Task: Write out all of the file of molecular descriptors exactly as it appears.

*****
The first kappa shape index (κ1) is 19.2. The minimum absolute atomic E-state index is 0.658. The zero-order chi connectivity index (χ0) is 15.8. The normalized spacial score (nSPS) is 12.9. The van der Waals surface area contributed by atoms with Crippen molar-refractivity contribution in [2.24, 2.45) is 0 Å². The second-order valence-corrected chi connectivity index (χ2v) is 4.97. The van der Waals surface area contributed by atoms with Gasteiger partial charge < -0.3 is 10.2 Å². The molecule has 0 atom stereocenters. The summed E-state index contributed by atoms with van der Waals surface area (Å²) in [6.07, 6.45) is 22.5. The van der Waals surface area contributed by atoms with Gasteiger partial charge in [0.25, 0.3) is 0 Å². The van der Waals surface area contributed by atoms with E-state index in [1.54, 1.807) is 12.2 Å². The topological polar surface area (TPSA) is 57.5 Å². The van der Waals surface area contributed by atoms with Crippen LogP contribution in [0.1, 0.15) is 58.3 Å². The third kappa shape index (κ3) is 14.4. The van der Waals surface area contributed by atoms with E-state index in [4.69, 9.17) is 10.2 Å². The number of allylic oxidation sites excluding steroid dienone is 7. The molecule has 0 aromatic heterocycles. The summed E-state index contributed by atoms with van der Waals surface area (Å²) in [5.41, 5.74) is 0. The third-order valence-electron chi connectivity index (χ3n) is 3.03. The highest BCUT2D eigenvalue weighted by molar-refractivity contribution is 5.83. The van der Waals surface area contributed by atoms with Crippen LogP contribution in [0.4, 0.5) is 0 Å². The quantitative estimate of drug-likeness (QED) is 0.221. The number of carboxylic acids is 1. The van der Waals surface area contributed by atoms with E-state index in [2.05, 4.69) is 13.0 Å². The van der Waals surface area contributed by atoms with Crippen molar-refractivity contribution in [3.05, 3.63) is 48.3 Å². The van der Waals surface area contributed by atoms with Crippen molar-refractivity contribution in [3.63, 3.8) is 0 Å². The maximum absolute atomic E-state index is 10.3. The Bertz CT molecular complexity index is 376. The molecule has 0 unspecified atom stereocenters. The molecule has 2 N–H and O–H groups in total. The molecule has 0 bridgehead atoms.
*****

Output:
The first kappa shape index (κ1) is 19.2. The minimum absolute atomic E-state index is 0.658. The zero-order chi connectivity index (χ0) is 15.8. The normalized spacial score (nSPS) is 12.9. The van der Waals surface area contributed by atoms with Crippen molar-refractivity contribution in [2.24, 2.45) is 0 Å². The second-order valence-corrected chi connectivity index (χ2v) is 4.97. The van der Waals surface area contributed by atoms with Gasteiger partial charge < -0.3 is 10.2 Å². The molecule has 0 atom stereocenters. The summed E-state index contributed by atoms with van der Waals surface area (Å²) in [6.07, 6.45) is 22.5. The van der Waals surface area contributed by atoms with Gasteiger partial charge in [0.25, 0.3) is 0 Å². The van der Waals surface area contributed by atoms with E-state index in [1.54, 1.807) is 12.2 Å². The topological polar surface area (TPSA) is 57.5 Å². The van der Waals surface area contributed by atoms with Crippen LogP contribution in [0.1, 0.15) is 58.3 Å². The third kappa shape index (κ3) is 14.4. The van der Waals surface area contributed by atoms with E-state index in [4.69, 9.17) is 10.2 Å². The number of allylic oxidation sites excluding steroid dienone is 7. The molecule has 0 aromatic heterocycles. The summed E-state index contributed by atoms with van der Waals surface area (Å²) in [5.41, 5.74) is 0. The third-order valence-electron chi connectivity index (χ3n) is 3.03. The highest BCUT2D eigenvalue weighted by molar-refractivity contribution is 5.83. The van der Waals surface area contributed by atoms with Crippen LogP contribution in [0.4, 0.5) is 0 Å². The quantitative estimate of drug-likeness (QED) is 0.221. The number of carboxylic acids is 1. The van der Waals surface area contributed by atoms with E-state index in [2.05, 4.69) is 13.0 Å². The van der Waals surface area contributed by atoms with Crippen molar-refractivity contribution in [3.05, 3.63) is 48.3 Å². The van der Waals surface area contributed by atoms with Crippen molar-refractivity contribution in [3.63, 3.8) is 0 Å². The maximum absolute atomic E-state index is 10.3. The Bertz CT molecular complexity index is 376. The molecule has 0 unspecified atom stereocenters. The molecule has 2 N–H and O–H groups in total. The molecule has 0 bridgehead atoms.